But then a few weeks back I asked the editors at Rolling Stone if Denis could do something on the magazine's website. They were good enough to agree.
So I went back up to Sing Sing just before Christmas, and over some truly atrocious vending-machine coffee we hashed out a new format.
It would be a little like the old concept, based around the guys in his wing watching the news, except we'd do it this time in the form of a personal correspondence.
We discussed what might be a good subject to start with and settled upon the murders of New York police officers Henry Ramos and Wenjian Liu. Ferguson, the Eric Garner case, and the ensuing protests were major, much-discussed events in the prison population, and news of the Ramos/Liu murders hit the Sing-Sing population like a tornado.
As he explained, there were all sorts of opinions about the murders, but overall, the reigning feeling was one of sadness and disappointment. He said it was complicated and that he would explain it all in his first letter.
It arrived just before Christmas and after a few logistical road-bumps, I'm finally able to print it. If it works out, Denis and I are going to write back and forth some more, perhaps with readers chiming in, and I'll publish his letters as often as I can.
A disclaimer: I know Denis committed a serious crime and I in no way want to diminish or make light of that. I don't believe he would want that, either. Also, he's his own person and I don't take responsibility for his opinions, any more than he does for mine.
Anyway, here goes. Incidentally, I think his next letter is going to be about the gallery's reaction to the Charlie Hebdo massacre. For now, many weeks late, here's the reaction from Sing-Sing on the Ramos-Liu killings.
December 23rd, 2013
The gallery this week has been awfully quiet compared to how it was just a few days ago. When those two cops were killed, the excitement over the "I Can't Breathe" and "Hands Up, Don't Shoot!" marches seemed to die with them. It's as if all the air has been sucked out of our lungs. Even Ricky's usual anti-authority rhetoric has cooled.
For weeks before this Saturday [when Liu and Ramos were killed], we'd been glued to the news outlets to cheer the national movements against police brutality. Every time a new city erupted in protests, the whole gallery equally erupted in cheers, as if the protesters in Staten Island or Ferguson were able to hear our encouragement.
Besides the Occupy Wall Street movement several years ago, this was the first time in more than a decade that I've been in prison that there has been a major protest against what I call the machinery. Even I, who often complain about my complacent generation (millenials!) and always say I was born in the wrong era (I'd have fit in better with the activist Boomers), was filled with a sense of pride when I saw so many twenty- and thirty-somethings participating in "die-ins" and getting involved with good ole civil disobedience. Thoreau would've been proud.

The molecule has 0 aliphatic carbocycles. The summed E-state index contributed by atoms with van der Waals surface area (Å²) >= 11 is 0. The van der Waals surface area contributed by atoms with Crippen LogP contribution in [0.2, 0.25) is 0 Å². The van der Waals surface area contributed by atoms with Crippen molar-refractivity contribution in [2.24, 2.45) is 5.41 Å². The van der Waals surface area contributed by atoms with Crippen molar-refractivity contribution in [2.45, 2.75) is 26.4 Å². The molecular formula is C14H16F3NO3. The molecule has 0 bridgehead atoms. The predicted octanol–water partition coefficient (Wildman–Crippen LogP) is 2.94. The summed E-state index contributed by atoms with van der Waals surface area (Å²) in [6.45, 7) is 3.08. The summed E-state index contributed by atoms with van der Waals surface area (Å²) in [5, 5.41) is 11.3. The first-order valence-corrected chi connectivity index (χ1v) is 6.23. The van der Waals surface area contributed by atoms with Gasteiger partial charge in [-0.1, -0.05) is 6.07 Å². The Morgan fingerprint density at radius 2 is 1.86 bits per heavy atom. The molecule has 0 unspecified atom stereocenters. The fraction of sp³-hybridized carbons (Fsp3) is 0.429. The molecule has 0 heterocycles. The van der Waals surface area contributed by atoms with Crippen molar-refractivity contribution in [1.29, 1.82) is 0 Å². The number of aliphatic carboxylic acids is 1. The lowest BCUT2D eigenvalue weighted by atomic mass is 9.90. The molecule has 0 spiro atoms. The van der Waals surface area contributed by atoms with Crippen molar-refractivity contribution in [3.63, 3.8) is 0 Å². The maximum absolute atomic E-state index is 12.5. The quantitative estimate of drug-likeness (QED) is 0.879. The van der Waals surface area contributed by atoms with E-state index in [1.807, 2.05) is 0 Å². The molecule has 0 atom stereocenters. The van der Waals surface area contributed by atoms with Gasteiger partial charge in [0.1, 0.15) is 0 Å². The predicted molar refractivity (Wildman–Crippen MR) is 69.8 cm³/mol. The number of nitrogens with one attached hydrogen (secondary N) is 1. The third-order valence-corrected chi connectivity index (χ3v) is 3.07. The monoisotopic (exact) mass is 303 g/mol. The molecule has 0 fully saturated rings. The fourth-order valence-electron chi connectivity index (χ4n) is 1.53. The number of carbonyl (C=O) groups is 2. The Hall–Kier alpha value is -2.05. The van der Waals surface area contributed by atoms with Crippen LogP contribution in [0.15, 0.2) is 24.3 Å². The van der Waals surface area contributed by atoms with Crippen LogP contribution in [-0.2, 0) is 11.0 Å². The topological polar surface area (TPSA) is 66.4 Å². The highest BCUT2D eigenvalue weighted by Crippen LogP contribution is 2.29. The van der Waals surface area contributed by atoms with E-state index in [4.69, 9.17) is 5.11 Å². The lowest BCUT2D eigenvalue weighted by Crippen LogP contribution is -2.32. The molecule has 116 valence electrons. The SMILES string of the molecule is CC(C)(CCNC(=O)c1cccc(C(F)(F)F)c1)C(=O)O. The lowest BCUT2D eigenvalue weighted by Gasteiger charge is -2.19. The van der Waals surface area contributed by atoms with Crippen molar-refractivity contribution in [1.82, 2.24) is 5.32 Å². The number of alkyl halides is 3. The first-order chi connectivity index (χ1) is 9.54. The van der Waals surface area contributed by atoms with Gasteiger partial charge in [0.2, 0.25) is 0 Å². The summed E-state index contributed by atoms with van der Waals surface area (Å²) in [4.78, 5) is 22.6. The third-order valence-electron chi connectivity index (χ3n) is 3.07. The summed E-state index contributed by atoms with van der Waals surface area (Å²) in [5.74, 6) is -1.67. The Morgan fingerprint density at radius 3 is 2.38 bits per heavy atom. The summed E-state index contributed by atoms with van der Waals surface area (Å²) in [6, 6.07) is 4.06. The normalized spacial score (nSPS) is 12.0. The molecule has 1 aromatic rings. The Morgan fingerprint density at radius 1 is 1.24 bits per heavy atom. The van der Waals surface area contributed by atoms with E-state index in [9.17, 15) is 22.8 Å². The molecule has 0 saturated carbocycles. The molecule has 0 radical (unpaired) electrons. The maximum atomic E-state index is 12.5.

But now, the only recurring comments I hear from the prisoners in the gallery are those of lament, despair, and general condemnation of the young (black) shooter. The observation all these comments have in common is that the shooter was crazy. There's no way a person with sound mind, they say, would be dumb enough to think that killing two cops would in any way advance the movement. Even Ali and Musa, who are usually the apologists of many Muslim extremists, were praying the guy wasn't Islamic.
Most of us in the gallery have been direct victims of police misconduct and have reasons to mistrust or resent the NYPD. We may have been constantly stopped and frisked, arrested unnecessarily, assaulted in the process of being arrested, or even roughed up in a precinct by an overzealous detective during interrogations.
But even after all of this, most of the guys in the gallery are horrified by Saturday's events.
But by saying "most," I acknowledge that not all of the guys in the prison disapprove of the killing of the two cops. Outside of our gallery, some of the most unreasonable and misguided prisoners say that cops shoot black men with impunity, and so – out of frustration with a system that seems to disregard this injustice – these guys believe that killing two cops is justified.
It doesn't seem to matter to them that the two cops weren't known for any type of misconduct, or that one of them was against brutality and supported the demonstrators.
I'm not surprised by these dumb comments, though. To me they're only the symptoms of a system that incarcerates the poor and uneducated. Does it really surprise anyone that the literacy rate in prisons is lower than in the general population? Or that this illiteracy makes men feeble-minded and easily swayed by a savvy charlatan like Louis Farrakhan?
This is no different than the way a working-class redneck in the South is brainwashed into voting against labor unions, his or her only protection against corporate exploitation. So we shouldn't be surprised about the dumb things that come out of the mouths of all involved.
Yes, two murdered cops is a tragedy. But I hope this (very rare) event doesn't become a red herring for what has been an endemic problem in the U.S. – the overuse of lethal force on black and brown people by law enforcement.
Until next time
A Sing Sing Prisoner